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Vision 2020 gone off-track
Speech (2) on the Ninth Malaysia Plan
The 30-year Vision 2020 of Malaysia becoming a fully developed state, first enunciated by former Prime Minister Tun Dr. Mahahtir Mohamad in his speech “The Way Forward” at the inaugural meeting of the Malaysian Business Council on 28th February 1991 is predicated on the premise of an average growth of about 7 per cent annually of the economy during the three decades – doubling the real gross domestic product (GDP) every ten years between 1990 to 2020, with the GDP eight times larger by the year 2020 than it was in 1990.
According to the Third Outline Perspective Plan (OPP3) in 2001, Malaysia was on track to achieve developed nation status by 2020 despite two years of setback suffered by the economy amid the regional financial crisis in 1997. Malaysia’s GDP growth was slated to average 7.5 per cent a year in the second decade of Vision 2020, up from 7 per cent under OPP2 (1991 to 2000).
Abdullah has reported that the country generated an average GDP growth of 6.2 per cent per annum in the last fifteen years from 1991 to 2005 and the target for average real GDP growth in the five years under the 9MP is 6 per cent per annum.
This means that to achieve Vision 2020 objective of the GDP doubling every decade and to be eight times larger in 2020 than in 1991, Malaysia faces the Herculean task of having to achieve phenomenal economic growth averaging 11.8 per cent per annum in the third decade of Vision 2020 from 2011-2020 – which is clearly impossible.
Vision 2020 has not only gone off-track in terms of its economic growth objectives, but also with regard to its nine strategic challenges and objectives.
I do not propose to enumerate the “nine central strategic challenges” which Tun Mahathir had said must be overcome if Malaysia is to be a fully developed nation – a united nation, with a confident Malaysian society, infused by strong moral and and ethical values, living in a society that is democratic, liberal and tolerant, caring, economically just and equitable, progressive and prosperous, and in full possession of an economy that is competitive, dynamic, robust and resilient.
A case can be made however that in every single one of the nine strategic challenges, there had been both regression and progress, leaving the conclusion in each case as to whether we have moved forward or backward a highly contentious issue.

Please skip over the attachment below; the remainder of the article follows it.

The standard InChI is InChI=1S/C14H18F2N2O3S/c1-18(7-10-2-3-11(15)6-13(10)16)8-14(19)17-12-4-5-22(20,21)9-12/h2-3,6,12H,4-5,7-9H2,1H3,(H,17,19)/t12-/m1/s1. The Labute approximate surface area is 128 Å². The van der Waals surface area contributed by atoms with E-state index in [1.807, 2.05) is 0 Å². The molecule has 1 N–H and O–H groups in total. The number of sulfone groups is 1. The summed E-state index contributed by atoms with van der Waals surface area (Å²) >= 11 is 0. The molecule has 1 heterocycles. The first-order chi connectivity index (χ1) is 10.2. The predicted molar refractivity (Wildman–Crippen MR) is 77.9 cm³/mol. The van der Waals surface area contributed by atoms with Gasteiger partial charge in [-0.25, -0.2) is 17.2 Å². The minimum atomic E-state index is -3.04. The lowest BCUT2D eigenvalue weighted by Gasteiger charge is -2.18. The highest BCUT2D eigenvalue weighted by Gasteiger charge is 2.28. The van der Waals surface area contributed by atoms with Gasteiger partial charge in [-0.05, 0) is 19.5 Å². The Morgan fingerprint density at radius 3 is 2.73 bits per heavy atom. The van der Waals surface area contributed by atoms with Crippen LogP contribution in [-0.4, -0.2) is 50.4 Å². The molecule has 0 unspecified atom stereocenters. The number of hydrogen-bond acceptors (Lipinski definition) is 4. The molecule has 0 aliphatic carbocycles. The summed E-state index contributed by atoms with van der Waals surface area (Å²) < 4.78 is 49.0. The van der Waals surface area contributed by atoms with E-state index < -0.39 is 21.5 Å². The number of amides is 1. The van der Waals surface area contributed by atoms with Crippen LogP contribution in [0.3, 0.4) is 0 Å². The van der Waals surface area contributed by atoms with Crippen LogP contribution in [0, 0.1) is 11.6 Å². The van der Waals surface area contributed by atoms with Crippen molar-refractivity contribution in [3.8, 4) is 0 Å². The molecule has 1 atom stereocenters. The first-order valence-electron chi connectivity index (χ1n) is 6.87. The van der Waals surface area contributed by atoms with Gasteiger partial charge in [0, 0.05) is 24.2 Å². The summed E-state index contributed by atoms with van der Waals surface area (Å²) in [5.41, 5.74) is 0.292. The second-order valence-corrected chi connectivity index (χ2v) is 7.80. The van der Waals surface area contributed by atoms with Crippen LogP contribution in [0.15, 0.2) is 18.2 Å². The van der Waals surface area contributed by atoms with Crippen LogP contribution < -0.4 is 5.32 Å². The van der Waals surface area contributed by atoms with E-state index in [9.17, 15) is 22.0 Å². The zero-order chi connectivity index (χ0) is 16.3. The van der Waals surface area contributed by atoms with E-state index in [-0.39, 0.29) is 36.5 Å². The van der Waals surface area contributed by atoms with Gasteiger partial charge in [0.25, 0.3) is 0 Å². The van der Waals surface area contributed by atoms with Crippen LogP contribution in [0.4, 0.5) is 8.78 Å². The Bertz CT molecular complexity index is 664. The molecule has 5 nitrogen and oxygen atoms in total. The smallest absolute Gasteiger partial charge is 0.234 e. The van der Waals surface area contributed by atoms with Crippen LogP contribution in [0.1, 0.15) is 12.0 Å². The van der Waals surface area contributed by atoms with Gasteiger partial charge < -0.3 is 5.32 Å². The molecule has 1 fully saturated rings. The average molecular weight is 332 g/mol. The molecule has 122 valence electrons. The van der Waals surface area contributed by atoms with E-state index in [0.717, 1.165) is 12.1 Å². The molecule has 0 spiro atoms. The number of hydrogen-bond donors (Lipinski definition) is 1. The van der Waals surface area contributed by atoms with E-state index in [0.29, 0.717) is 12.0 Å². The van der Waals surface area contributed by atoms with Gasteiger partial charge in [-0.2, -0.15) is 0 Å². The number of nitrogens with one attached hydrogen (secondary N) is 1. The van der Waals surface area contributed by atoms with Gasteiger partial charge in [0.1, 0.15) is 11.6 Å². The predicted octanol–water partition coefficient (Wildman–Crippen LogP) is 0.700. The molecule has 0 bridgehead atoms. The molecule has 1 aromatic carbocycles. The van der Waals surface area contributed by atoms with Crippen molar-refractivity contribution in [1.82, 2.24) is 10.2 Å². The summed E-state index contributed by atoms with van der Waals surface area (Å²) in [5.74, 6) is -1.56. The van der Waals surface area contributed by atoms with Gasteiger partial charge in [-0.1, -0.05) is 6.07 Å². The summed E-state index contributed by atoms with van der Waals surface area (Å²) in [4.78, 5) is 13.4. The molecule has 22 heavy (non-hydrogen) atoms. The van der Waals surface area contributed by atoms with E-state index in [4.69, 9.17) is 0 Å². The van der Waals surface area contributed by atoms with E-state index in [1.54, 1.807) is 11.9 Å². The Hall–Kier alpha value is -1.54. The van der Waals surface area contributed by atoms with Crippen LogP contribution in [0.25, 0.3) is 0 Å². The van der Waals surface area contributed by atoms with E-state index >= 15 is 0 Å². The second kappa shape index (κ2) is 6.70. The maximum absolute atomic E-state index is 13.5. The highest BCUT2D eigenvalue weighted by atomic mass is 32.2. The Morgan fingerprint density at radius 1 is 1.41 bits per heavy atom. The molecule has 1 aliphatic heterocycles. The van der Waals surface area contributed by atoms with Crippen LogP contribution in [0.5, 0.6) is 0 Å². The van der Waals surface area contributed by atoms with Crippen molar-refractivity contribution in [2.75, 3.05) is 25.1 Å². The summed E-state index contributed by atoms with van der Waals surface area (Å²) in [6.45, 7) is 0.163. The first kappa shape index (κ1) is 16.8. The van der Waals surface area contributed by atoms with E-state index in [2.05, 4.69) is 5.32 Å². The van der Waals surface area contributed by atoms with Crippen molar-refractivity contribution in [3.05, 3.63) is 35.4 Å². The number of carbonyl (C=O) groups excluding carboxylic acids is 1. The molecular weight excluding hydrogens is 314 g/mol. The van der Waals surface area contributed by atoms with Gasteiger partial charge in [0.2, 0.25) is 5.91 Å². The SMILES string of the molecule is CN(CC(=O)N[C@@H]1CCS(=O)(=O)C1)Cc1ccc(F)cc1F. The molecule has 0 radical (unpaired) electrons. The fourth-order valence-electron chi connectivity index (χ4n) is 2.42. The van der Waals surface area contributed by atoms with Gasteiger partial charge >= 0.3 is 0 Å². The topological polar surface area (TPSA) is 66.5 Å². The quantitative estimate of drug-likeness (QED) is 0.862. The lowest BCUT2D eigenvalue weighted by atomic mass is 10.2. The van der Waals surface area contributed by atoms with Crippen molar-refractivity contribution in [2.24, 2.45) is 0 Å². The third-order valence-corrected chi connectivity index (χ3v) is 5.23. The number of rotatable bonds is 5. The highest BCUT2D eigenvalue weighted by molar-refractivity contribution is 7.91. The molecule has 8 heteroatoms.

This could be amply illustrated by the following incidents:
Firstly, the recent opinion survey by Merdeka Centre for Opinion Research on ethnic relations which found:
Although 90 per cent of
the respondents said they were proud to be
· Forty-two per cent viewed themselves as members of their ethnic group first while 12 per cent considered themselves equally Malaysian and a member of their ethnic group.
stereotypes still prevail. Fifty-eight per cent of Malays,
Seventy-one per cent of
Malays, 60 per cent of Chinese and 47 per cent of Indians agreed that 'in
general, most Chinese are greedy'. Sixty-four per
Secondly, the Prime Minister’s speech presenting the Ninth Malaysia Plan that ”Ethnic polarisation is still prevalent in schools, work places and in society” confirming the statement by Professor Khoo Kay Kim, “described as one of the architects of the Rukun Negara”, that “race relations between Malaysians are at their most fragile in nearly 40 years”. The Prime Minister omitted ethnic polarization in one important sector – the public service.
Thirdly, the diminishing sensitivity, respect and space for upholding the religious, ethnic and cultural rights and practices for non-Muslim Malaysians, as illustrated by the unresolved M. Moorthy and Article 121(1A) controversies, the Inspector-General of Police’s directive imposing tudung as compulsory ceremonial wear for non-Muslim policewomen which was unfortunately supported by the Prime Minister, and most recently, the UMNO Youth Kelana Jaya ultimatum to the MCA MP for Kelana Jaya, Loh Seng Kok, for raising in Parliament “imbalanced” history textbooks which failed to give proper recognition and place to the national contributions of all races in nation-building, new prayer recital guidelines and the problems faced by non-Muslims with regard to places of worship.